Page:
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2014 AP Summer Assignments

2014 AP Summer Assignments

Author: Susan Nygaard
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Tutorial

Syllabus

Check back later in the summer for the AP Lit & Comp Syllabus! My email is snygaard@marshallschool.org

 

Turnitin.com enrollment info

Turnitin.com AP LIT class ID for 2014/2015 is 8055546; Password is F109. Due date for both assignments is 11:59 am on Tuesday, August 5. (You can upload your work beginning on July 1, if that works better for you.)

AP Lit Summer Texts

There are two main texts I want you to read over the summer:

Othello (1603-4) by William Shakespeare (electronic copy),
 

Note:  In Othello, you can skip the section in Act 2, Scene 1 that runs from line 91 through 182.  (Most scholars think this section was not written by Shakespeare, but added by someone else later.)

 

I do have hard copies of Othello if you would like...

 

The Rime of the Ancient Mariner (1798) by Samuel Taylor Coleridge (electronic copy).

 

Links to a semi-animated film of the poem (in four parts) that uses Gustave Doré's famous illustrations and features Orson Welles reading the poem:

http://youtu.be/4EpuaCaPML8

http://youtu.be/j6TYaeI-NKQ

http://youtu.be/DKk43D5W_K8

http://youtu.be/yqDxAFW7jL4

 

A strange & lovely little film about the poem:

http://av.vimeo.com/15619/927/29498200.mp4?token=1369182511_7bd7513d2649b464ffa4a35f83a450f2

Coleridge Assignment

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Shakespeare Assignment

We will do some in-class work with Shakespeare during the first two weeks of school, and then we will come back to this play in the spring.

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Shakespearean Language Tips

Thou = you (Thou beslubbering elf-skinned hedge-pig!)

Thy = your (Give me thy hand)

Thine = yours (This book is thine)

Art = are (Thou art a twisted bunch-back’d toad!)

ist=is it

to’t=to it

Dost=do

Doth=does

An = if

Ay (pronounced “I”) = yes

 

Common Shakespearean Words

Common Shakespearean Words

anon—right now, OR “I come right away”……. “Anon, good nurse! Speak!”

art—are, OR skill……“Thou art dead; no physician’s art can save you..”

dost or doth—does or do……“Dost thou know the time?”

ere—before……“We must leave ere daybreak.”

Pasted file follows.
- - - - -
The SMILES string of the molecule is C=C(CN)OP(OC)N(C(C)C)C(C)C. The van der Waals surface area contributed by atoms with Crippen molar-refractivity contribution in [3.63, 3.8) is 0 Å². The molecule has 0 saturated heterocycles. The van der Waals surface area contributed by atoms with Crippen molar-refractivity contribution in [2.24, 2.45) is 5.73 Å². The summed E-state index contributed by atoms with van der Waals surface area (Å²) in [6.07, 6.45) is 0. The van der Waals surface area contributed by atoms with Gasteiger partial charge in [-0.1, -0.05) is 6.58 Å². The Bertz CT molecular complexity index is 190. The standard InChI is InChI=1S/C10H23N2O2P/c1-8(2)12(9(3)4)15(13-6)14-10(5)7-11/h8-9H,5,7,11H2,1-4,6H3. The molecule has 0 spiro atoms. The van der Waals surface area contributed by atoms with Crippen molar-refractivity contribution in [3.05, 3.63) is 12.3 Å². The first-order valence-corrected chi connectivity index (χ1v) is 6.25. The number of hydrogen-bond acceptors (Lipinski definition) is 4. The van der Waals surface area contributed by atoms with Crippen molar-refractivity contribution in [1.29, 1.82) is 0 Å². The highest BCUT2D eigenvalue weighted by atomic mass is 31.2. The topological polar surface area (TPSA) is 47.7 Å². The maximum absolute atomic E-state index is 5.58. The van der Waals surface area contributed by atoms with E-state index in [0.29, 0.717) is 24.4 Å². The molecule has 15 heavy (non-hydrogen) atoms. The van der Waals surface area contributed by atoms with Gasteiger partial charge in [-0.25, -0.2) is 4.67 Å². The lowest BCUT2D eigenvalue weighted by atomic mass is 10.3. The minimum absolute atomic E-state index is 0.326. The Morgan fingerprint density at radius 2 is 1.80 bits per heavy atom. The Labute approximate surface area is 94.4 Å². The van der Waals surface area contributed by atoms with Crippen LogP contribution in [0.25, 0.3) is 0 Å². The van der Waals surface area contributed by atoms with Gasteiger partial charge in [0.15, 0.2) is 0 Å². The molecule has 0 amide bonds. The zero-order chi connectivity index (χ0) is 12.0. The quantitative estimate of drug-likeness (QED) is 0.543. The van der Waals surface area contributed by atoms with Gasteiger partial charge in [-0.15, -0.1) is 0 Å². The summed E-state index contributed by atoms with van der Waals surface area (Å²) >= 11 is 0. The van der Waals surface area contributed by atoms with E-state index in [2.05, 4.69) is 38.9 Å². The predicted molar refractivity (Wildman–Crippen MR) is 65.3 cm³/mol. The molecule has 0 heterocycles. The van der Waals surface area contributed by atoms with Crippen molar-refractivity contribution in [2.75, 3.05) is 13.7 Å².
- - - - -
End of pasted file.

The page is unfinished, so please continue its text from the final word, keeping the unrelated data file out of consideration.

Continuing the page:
fain—gladly……“I fain would bake Dr Nygaard cookies if I could get an A.”

fie—an exclamation of dismay or disgust……“You cheated? Fie upon it!” OR “Fie! Are you mad?”

hark—listen……. “Hark to the owl,” OR “Hark! The herald angels sing!”

hence—away…..“Get thee hence, beggar!” OR “We must hence before the army arrives.”

hie—hurry……“Hie thee hence, or lose your life!”

hither—here…..“Come hither, young lad.”

thither—there……“Look to the east—thither doth the sun arise.”

hath—has……… “He hath killed many a man.” OR “He hath a horse.”

ho—hey (roughly equivalent). “Lucius, ho!” [Brutus calling his servant]

mark—pay attention to…….. “Mark my words.”

marry—indeed……“He says I should respond quickly; marry, I want to.”

pray/prithee—a polite way of asking something……“I prithee answer the question.”

saucy—cheeky; sassy……“Hence, thou saucy boy!”

sirrah—a term of address used for inferiors……“Sirrah, bring the letter over here.”

thee—you……“When will I see thee next?”

thou—you……“Thou art a villain.”

thy—your……“Thy name is more hateful than thy face.”

whence—from where…….. “Whence came that news?” OR “Return to whence you came.”

wherefore—why……“Wherefore dost thou leave?” OR “Romeo, Romeo, wherefore art thou Romeo?”[As in, “why can’t you be someone else, whom my family doesn’t hate?”]

SOURCE: FROM THE BATH CENTRAL SCHOOL DISTRICT, ENGLISH DEPARTMENT

Source: From the Bath Central School District, English Department

Reading Shakespeare's Language

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Note:  Students in the 2013/4 AP class had four assignments, related to three texts, for their summer work.